...we owe historian Ronald Hutton gratitude for showing us what a witch hunt really looks like. He details not only the diverse cultural traits of those hunted in Europe, but the roots, history and prevalence of witches throughout the world ... The Witch is an important work, representing more than 20 years of scholarly research. Though not a casual read, for anyone researching the subject, this is the book you’ve been waiting for, one that lays to rest many conflicting theories that emerged in the latter part of the 20th century. It provides a social, historical and religious continuum based on impeccable research. But The Witch is more than a historical reference; it’s also a cautionary tale.
Mr. Hutton’s study has little to say about the immediate present. J.K. Rowling and Pratchett do not appear in his index, nor does Salem, and even Shakespeare gets very little space. What he has done very valuably, though, is to put what most of us know already into a far wider context, both geographically and historically. It’s up to us then to examine our own notions of witches and witchcraft—no longer threatening, but still perfectly familiar.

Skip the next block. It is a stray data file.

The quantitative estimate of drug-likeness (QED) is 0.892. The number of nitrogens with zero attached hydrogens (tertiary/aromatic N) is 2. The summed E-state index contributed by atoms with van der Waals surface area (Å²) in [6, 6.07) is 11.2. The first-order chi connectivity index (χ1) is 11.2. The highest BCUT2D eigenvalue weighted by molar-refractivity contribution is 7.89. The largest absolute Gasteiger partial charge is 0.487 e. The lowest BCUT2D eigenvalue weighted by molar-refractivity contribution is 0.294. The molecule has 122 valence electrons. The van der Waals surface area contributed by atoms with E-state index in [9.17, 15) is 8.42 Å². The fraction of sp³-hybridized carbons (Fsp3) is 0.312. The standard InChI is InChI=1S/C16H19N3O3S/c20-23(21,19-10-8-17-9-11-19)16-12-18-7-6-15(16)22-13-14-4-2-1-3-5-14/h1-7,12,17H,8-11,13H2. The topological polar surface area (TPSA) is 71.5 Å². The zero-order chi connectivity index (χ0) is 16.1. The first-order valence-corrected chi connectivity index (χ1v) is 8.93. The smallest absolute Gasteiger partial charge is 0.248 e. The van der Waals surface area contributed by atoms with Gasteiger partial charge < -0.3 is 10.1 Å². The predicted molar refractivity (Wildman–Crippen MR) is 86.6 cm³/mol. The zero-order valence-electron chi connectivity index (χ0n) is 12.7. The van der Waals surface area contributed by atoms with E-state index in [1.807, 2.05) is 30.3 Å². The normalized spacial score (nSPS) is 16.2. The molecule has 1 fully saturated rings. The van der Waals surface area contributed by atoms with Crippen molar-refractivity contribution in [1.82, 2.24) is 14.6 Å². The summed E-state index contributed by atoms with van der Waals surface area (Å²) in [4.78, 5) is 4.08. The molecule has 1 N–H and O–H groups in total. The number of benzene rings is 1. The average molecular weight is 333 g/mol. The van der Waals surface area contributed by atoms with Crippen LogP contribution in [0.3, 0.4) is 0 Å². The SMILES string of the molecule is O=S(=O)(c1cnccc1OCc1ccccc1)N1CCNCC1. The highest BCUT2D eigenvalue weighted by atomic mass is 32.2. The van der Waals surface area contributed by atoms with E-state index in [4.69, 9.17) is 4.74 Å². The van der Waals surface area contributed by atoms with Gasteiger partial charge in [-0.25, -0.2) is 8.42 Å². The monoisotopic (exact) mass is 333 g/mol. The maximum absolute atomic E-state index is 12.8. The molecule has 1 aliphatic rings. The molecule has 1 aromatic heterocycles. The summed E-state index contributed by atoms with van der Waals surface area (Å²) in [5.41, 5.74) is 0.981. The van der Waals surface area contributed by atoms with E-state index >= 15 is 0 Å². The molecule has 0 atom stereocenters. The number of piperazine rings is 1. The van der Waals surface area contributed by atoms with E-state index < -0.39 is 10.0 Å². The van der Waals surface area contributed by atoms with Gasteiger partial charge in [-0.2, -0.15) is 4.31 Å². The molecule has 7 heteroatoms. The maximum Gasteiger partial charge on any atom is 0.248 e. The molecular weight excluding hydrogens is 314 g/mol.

...[a] magisterial book ... For every 'but' in Hutton’s revisionary account of witchcraft there are two 'ands'; in other words, it is the continuities that excite him most. This is thrilling in the way it makes the subject live across time and place, but it also contains a warning. A belief in witchcraft, and all the horrors that can come in its wake, is demonstrably not a phenomenon that can be tucked up safely in a storybook past. Rather, on the evidence of Hutton’s analysis, it is a set of free-floating anxieties that can be conjured at those moments when the world seems out of joint and there is not quite enough of anything to go round.